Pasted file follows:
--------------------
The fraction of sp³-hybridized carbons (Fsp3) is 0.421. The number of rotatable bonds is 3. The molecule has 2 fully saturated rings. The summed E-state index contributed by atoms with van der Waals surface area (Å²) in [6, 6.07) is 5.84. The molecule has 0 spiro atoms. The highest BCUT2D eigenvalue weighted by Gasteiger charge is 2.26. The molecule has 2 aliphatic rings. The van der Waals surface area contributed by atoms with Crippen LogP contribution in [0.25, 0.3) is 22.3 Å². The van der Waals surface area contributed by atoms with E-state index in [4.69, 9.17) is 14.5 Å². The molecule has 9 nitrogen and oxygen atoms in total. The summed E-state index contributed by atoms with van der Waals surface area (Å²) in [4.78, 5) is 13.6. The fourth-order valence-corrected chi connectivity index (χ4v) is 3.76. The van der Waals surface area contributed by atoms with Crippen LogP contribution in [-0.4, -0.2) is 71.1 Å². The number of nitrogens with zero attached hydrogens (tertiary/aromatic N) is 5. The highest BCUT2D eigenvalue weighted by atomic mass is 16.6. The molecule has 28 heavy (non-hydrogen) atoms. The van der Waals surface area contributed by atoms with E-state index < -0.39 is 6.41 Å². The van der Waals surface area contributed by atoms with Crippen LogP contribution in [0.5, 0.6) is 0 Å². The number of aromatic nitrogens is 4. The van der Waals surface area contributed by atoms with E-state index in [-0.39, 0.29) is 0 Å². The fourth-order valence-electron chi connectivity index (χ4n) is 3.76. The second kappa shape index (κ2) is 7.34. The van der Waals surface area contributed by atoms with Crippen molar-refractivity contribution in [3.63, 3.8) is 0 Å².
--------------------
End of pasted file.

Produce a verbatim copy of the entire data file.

The fraction of sp³-hybridized carbons (Fsp3) is 0.421. The number of rotatable bonds is 3. The molecule has 2 fully saturated rings. The summed E-state index contributed by atoms with van der Waals surface area (Å²) in [6, 6.07) is 5.84. The molecule has 0 spiro atoms. The highest BCUT2D eigenvalue weighted by Gasteiger charge is 2.26. The molecule has 2 aliphatic rings. The van der Waals surface area contributed by atoms with Crippen LogP contribution in [0.25, 0.3) is 22.3 Å². The van der Waals surface area contributed by atoms with E-state index in [4.69, 9.17) is 14.5 Å². The molecule has 9 nitrogen and oxygen atoms in total. The summed E-state index contributed by atoms with van der Waals surface area (Å²) in [4.78, 5) is 13.6. The fourth-order valence-corrected chi connectivity index (χ4v) is 3.76. The van der Waals surface area contributed by atoms with Crippen LogP contribution in [-0.4, -0.2) is 71.1 Å². The number of nitrogens with zero attached hydrogens (tertiary/aromatic N) is 5. The highest BCUT2D eigenvalue weighted by atomic mass is 16.6. The molecule has 28 heavy (non-hydrogen) atoms. The van der Waals surface area contributed by atoms with E-state index < -0.39 is 6.41 Å². The van der Waals surface area contributed by atoms with Crippen LogP contribution in [0.5, 0.6) is 0 Å². The number of aromatic nitrogens is 4. The van der Waals surface area contributed by atoms with E-state index in [-0.39, 0.29) is 0 Å². The fourth-order valence-electron chi connectivity index (χ4n) is 3.76. The second kappa shape index (κ2) is 7.34. The van der Waals surface area contributed by atoms with Crippen molar-refractivity contribution in [3.63, 3.8) is 0 Å².